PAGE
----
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Saturday, December 25, 2010

Bench Player Mistakes

Possibly the hardest job in baseball.
The final post in the common mistakes players make series.

Failure to accept their role.  I have never met a baseball player who was happy that they were not playing in the game.  As you move up in levels, the game gets tougher and the players get more competitive.  Telling a competitive player that he is not going to be a starter usually does not sit too well with the player.  Of course, some handle this better than others.  Many major league players and coaches say that coming off the bench and being expected to perform at a high level is one of the hardest things to do in baseball.  Many young players have a hard time mentally grasping the idea that the coach thinks someone else is better in a particular position.  This is one of the reasons why managers generally do not like having young players be bench players in the major leagues.  Usually those spots are for veteran type players that have been around for a little while, are usually more mature, and understand what is needed to be good off the bench.  Success as a bench player all starts with accepting the fact that at this time they are a role player and therefore have a different set of expectations and responsibilities.  Good bench players always try to work their way into a future starting line-up but until that happens (if ever) they make the best of their current situation by being the best they can be at whatever role the coach assigns them.
Ignoring pre-game infield-outfield.  One of the best sources of information for all players (especially bench players) comes from watching the other team take infield-outfield practice prior to the start of the game.  Major league teams don’t take a pre-game infield-outfield practice like they used to but it is still routine for high school and college teams to do so.  There is valuable information to be found if a player looks for it.  For example, a bench player may have to come off the bench late in the game and pinch run for a teammate in a close game.  If he watched and studied the opposing team’s pre-game, he already will know which fielders have good range and which have the best arm strength.  As a result, the player is more capable of making better, quicker decisions in the game.  Yesterday’s post on base running mistakes mentioned the importance of knowing lots of information before the play develops.  Paying close attention during pre-game allows a bench player to store valuable information for later.  Unfortunately, many players, once they see they are not starting that day, don’t feel the need to pay attention.  They wrongly have the attitude of “if I am not playing, why bother.”  The most valuable bench players are usually those who are constantly trying to accumulate more usable information before and during the game.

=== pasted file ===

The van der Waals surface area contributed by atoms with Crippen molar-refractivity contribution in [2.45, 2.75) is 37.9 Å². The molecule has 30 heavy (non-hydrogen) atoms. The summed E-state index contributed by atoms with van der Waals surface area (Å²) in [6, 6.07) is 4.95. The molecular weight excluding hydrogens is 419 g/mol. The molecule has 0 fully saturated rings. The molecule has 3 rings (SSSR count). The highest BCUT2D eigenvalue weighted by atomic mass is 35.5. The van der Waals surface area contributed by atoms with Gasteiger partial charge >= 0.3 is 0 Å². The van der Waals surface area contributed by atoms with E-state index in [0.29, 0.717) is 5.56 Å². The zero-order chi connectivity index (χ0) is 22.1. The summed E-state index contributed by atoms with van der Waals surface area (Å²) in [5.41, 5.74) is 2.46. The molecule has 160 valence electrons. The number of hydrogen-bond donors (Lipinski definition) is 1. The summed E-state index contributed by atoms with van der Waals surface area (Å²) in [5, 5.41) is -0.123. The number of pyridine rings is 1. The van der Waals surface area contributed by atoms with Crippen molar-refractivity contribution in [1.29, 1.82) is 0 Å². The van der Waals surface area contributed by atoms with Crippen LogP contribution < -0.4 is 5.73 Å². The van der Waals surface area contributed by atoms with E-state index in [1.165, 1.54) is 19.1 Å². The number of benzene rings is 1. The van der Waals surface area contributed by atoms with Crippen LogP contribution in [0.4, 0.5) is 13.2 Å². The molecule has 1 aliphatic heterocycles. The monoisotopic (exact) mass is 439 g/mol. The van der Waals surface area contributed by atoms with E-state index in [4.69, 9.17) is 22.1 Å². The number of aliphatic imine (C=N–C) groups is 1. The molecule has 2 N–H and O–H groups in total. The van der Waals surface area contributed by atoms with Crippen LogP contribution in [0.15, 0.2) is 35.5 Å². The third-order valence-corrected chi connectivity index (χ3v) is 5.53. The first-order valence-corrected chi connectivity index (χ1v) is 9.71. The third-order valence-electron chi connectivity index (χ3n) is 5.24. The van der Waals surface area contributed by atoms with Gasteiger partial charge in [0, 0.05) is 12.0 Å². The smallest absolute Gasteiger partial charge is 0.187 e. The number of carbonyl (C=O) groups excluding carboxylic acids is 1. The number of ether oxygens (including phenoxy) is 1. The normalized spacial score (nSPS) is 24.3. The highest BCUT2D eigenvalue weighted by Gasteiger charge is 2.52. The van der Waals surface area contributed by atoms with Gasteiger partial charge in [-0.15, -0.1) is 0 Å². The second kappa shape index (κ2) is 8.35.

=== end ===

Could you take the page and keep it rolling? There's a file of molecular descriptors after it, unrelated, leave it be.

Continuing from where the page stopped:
Irrelevant bench talk.  This pertains to what was just stated above about trying to accumulate information before and during the game.  It is natural that players on the bench are going to have conversations during the game that might not always pertain to baseball.  Baseball is a fairly slow moving game where the opportunity to expand conversations away from baseball exists.  That being said, it is important that bench players try to keep their conversations related to the game.  “Talking baseball” with other players is a great way to learn about the game and keep your mind on things that are relevant to the success of the team and to yourself.  If a coach overhears a conversation on the bench about what the opposing team’s signs are or how the pitcher doesn’t vary his times to the plate, he will think more highly of the players involved.  On the other hand, if the coach overhears a conversation regarding who is having a party on Saturday, that’s not going to have the same positive reaction.  It takes discipline but talking baseball on the bench can be very valuable for a role player.
Not prepared to play.  Add up the previous mistakes and the result is that when asked to perform later in games, the unprepared bench player is probably going to fail.  This of course makes it more likely the player will not get more playing time in the future as well.  As stated earlier, being a role player off the bench can be very challenging even if you are prepared.  Sitting on the bench for 5 or 6 innings (sometimes in very cold weather) can make it extremely difficult to perform successfully.  However, there are some things that can be done to increase the chances of success.  Here is one.  Anticipate playing time.  If you are a good runner, look for situations where your coach may need a runner and start to get loose beforehand.  For example, if a slow runner is leading off the inning in a close, late inning game, chances are good the coach will call for a pinch runner if the batter gets on.  Knowing this, the bench player can get his legs loose well in advance in case he is needed.  Another bench player who can hit can do the same if a weak hitter is due up in a key situation.  Taking some swings or maybe even some soft-toss an inning before can help tremendously.  The key is to think ahead and don’t just wait until the coach says he needs you to go in.  The coach may not call for you but if he does, at least you will be ready.  Know what you need to do to get ready and do it.

I hope you found the posts in this series informative and useful.  Check in daily for posts designed to help players go from good to great!

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